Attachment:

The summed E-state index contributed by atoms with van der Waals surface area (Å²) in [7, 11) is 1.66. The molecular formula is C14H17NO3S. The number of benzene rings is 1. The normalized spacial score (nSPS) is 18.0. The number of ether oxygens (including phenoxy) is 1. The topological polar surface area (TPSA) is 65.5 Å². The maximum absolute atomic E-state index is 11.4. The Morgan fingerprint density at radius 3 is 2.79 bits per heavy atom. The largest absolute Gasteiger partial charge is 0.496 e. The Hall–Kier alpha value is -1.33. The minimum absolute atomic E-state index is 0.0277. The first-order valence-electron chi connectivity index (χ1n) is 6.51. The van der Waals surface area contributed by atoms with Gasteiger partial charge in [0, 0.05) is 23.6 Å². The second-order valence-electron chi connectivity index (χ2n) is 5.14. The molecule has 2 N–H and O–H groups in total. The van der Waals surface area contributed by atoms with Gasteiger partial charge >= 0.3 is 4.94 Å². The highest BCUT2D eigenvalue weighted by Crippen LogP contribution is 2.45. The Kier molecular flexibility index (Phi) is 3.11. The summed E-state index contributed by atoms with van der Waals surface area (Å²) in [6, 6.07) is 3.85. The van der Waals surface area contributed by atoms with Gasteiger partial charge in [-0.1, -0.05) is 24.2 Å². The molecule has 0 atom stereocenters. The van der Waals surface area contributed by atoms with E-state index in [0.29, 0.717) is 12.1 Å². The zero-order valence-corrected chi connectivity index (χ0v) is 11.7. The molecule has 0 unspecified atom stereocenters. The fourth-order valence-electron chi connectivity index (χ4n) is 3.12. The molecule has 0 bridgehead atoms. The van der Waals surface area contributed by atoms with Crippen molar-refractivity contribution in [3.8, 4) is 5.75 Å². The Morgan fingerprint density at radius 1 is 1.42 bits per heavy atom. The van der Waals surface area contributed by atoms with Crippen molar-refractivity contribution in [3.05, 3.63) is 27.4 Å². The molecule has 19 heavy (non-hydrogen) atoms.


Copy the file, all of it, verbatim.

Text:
The summed E-state index contributed by atoms with van der Waals surface area (Å²) in [7, 11) is 1.66. The molecular formula is C14H17NO3S. The number of benzene rings is 1. The normalized spacial score (nSPS) is 18.0. The number of ether oxygens (including phenoxy) is 1. The topological polar surface area (TPSA) is 65.5 Å². The maximum absolute atomic E-state index is 11.4. The Morgan fingerprint density at radius 3 is 2.79 bits per heavy atom. The largest absolute Gasteiger partial charge is 0.496 e. The Hall–Kier alpha value is -1.33. The minimum absolute atomic E-state index is 0.0277. The first-order valence-electron chi connectivity index (χ1n) is 6.51. The van der Waals surface area contributed by atoms with Gasteiger partial charge in [0, 0.05) is 23.6 Å². The second-order valence-electron chi connectivity index (χ2n) is 5.14. The molecule has 2 N–H and O–H groups in total. The van der Waals surface area contributed by atoms with Gasteiger partial charge >= 0.3 is 4.94 Å². The highest BCUT2D eigenvalue weighted by Crippen LogP contribution is 2.45. The Kier molecular flexibility index (Phi) is 3.11. The summed E-state index contributed by atoms with van der Waals surface area (Å²) in [6, 6.07) is 3.85. The van der Waals surface area contributed by atoms with Gasteiger partial charge in [-0.1, -0.05) is 24.2 Å². The molecule has 0 atom stereocenters. The van der Waals surface area contributed by atoms with E-state index in [0.29, 0.717) is 12.1 Å². The zero-order valence-corrected chi connectivity index (χ0v) is 11.7. The molecule has 0 unspecified atom stereocenters. The fourth-order valence-electron chi connectivity index (χ4n) is 3.12. The molecule has 0 bridgehead atoms. The van der Waals surface area contributed by atoms with Crippen molar-refractivity contribution in [3.8, 4) is 5.75 Å². The Morgan fingerprint density at radius 1 is 1.42 bits per heavy atom. The van der Waals surface area contributed by atoms with Crippen molar-refractivity contribution in [3.05, 3.63) is 27.4 Å². The molecule has 19 heavy (non-hydrogen) atoms.